Politics on a Human Scale is about a contemporary concern with deep roots in American history: decentralism. Human behavior is a mixture of competition and cooperation, of individualism and integration. Each side of the equation contributes something of value to life.
It is a tricky thing to structure government in a way that helps to maintain social equilibrium. Liberty and order are both important. A weak government will fail to promote justice and commonweal. A strong government will hinder freedom and rights.
Part of the desirable equilibrium is a sense of proportionality. Some sizes, some amounts, some levels are more appropriate than others. Decentralism is the best political tool to ensure equilibrium, to promote proportionality, and to obtain appropriate scale.
Power distribution should be as wide as possible. Government functions should be as close to the people as practicable. In this way, individual human beings are not swallowed by a monstrous Leviathan. Persons are not at the mercy of an impersonal bureaucracy led by the far-away few. Decentralism gives us politics on a human scale. It gives us more democracy within the framework of a republic.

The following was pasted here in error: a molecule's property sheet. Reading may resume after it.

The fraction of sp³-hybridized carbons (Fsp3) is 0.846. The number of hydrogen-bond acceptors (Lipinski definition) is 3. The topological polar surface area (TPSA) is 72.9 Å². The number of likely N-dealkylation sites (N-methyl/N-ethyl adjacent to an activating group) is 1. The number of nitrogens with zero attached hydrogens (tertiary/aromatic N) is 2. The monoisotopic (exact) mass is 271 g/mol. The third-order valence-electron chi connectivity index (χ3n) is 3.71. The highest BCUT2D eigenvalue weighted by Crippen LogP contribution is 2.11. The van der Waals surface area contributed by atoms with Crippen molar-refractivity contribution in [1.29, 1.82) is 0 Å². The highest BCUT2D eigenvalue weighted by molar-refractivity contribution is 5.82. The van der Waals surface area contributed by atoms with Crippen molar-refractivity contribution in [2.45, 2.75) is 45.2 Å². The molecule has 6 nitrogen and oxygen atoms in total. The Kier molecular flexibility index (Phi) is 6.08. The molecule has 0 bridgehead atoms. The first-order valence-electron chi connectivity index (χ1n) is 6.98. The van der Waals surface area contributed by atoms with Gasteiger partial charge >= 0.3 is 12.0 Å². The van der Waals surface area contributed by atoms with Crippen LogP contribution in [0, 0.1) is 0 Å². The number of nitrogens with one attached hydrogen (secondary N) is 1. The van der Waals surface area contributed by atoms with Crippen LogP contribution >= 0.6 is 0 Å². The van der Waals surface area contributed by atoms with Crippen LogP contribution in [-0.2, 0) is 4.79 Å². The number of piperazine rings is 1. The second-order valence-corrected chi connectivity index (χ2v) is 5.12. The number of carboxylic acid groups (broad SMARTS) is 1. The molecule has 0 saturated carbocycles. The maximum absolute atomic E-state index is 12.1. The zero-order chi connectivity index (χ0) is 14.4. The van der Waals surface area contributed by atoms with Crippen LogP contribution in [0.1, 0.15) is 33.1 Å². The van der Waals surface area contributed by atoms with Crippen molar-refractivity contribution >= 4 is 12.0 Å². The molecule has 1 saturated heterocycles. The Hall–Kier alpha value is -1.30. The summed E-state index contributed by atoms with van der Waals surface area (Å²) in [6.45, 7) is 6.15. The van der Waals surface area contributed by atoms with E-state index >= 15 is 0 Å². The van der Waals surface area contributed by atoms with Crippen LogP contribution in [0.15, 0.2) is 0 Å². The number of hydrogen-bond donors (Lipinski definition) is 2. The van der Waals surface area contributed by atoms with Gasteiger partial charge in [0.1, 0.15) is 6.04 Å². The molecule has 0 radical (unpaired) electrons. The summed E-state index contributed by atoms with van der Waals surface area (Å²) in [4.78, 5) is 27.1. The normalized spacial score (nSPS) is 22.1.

The longest chapters in the book deal with crucial turning points in U.S. history—specifically, when decentralists lost the upper-hand in the two major political parties. Decentralism in our nation runs deep, both intellectually and historically. It also has considerable popular support. Yet today it is a virtual political orphan.
In Washington, neither major political party is serious about dispersing power to lower levels of government or to the people themselves. Still, there are dissident politicians and political movements that remain committed to the decentralist principle.
Power needs to be held in check, partly through decentralization, because power holds a great and dangerous attraction for humans. Recognition of this human tendency is the first step in guarding against it and getting back on a better path.